Dutch Weather Institute warns of rapid sea level rise of up to 2 meters
Netherlands could handle 1 meter but 2 meters is very problematic, and 3 meters would be catastrophic, warns filmmaker
With much of its territory lying below sea level, the Netherlands is expected to be below sea level more than expected by the end of the century, according to a new report.
Some 26% of the Netherlands’ territory is located below sea level, but about half of the country’s population lives in these regions.
According to local IamExpat, the Dutch Weather Institute (KNMI) recently warned of the rapid rise in sea levels in the country in a report, saying that "sea levels will rise 1.2 to 2 meters (3.3 feet-4 feet) over the next 79 years if greenhouse gas emissions are not reduced immediately and the melting of the Antarctic ice sheet accelerates."
In 2014 the institute predicted a one-meter rise in sea level in the Netherlands by the end of the century, but only seven years later, in the 2021 report, this prediction was updated to 2 meters.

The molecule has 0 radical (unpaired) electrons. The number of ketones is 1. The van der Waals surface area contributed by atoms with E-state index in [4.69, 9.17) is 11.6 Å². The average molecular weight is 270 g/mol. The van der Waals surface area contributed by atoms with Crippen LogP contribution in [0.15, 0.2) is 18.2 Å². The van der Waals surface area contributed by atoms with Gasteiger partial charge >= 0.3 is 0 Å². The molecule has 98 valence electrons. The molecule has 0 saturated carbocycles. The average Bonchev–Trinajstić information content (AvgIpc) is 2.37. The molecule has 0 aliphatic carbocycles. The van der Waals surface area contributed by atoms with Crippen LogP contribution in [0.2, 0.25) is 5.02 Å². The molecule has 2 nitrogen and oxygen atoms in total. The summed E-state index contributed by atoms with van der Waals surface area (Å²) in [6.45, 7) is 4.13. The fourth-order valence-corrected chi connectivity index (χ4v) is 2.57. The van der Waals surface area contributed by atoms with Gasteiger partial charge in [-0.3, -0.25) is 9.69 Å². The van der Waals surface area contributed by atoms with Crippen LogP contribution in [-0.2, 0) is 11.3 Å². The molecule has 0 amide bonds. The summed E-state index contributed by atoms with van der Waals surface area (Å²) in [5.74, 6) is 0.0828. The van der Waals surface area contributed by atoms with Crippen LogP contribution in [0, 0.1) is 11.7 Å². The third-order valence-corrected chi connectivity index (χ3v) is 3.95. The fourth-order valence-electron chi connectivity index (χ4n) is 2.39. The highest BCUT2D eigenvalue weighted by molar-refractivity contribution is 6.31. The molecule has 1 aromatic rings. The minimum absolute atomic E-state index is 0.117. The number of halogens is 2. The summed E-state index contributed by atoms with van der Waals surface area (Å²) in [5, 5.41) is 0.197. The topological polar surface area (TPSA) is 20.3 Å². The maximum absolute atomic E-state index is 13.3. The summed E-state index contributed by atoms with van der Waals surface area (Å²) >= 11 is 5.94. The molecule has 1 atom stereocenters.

Commenting on the report, Dutch State Secretary for Infrastructure and Water Steven Weyenberg said this warning must be heeded, as "it might not be cheerful reading, but it is necessary reading."
"Talking about tackling climate change as something we do for our children devalues the urgency," he added, stressing that the threat is happening right now.
Speaking to Anadolu Agency, Kadir van Lohuizen, a photographer and filmmaker in Amsterdam who makes documentaries and art exhibits on sea level rise, said the projected rise "could be the worst-case scenario" for the country.
"What was projected by the end of the century below one meter ... could be the worst-case scenario that the Netherlands could face 2-3 meters (up to about 10 feet). And this is going to be very problematic," he said.
Telling how the Netherlands could handle a meter rise in sea-level, van Lohuizen explained: "Two meters is becoming very problematic and three meters is catastrophic, which means that there is an option that the capital of the Netherlands (Amsterdam) needs to be relocated, like many other parts of the Western Netherlands, including the big port of Rotterdam."
He also said the Dutch people are worried that the current UN climate change conference in Glasgow might not "bring an agreement. It doesn't look good for the Netherlands."Anadolu Agency website contains only a portion of the news stories offered to subscribers in the AA News Broadcasting System (HAS), and in summarized form. Please contact us for subscription options.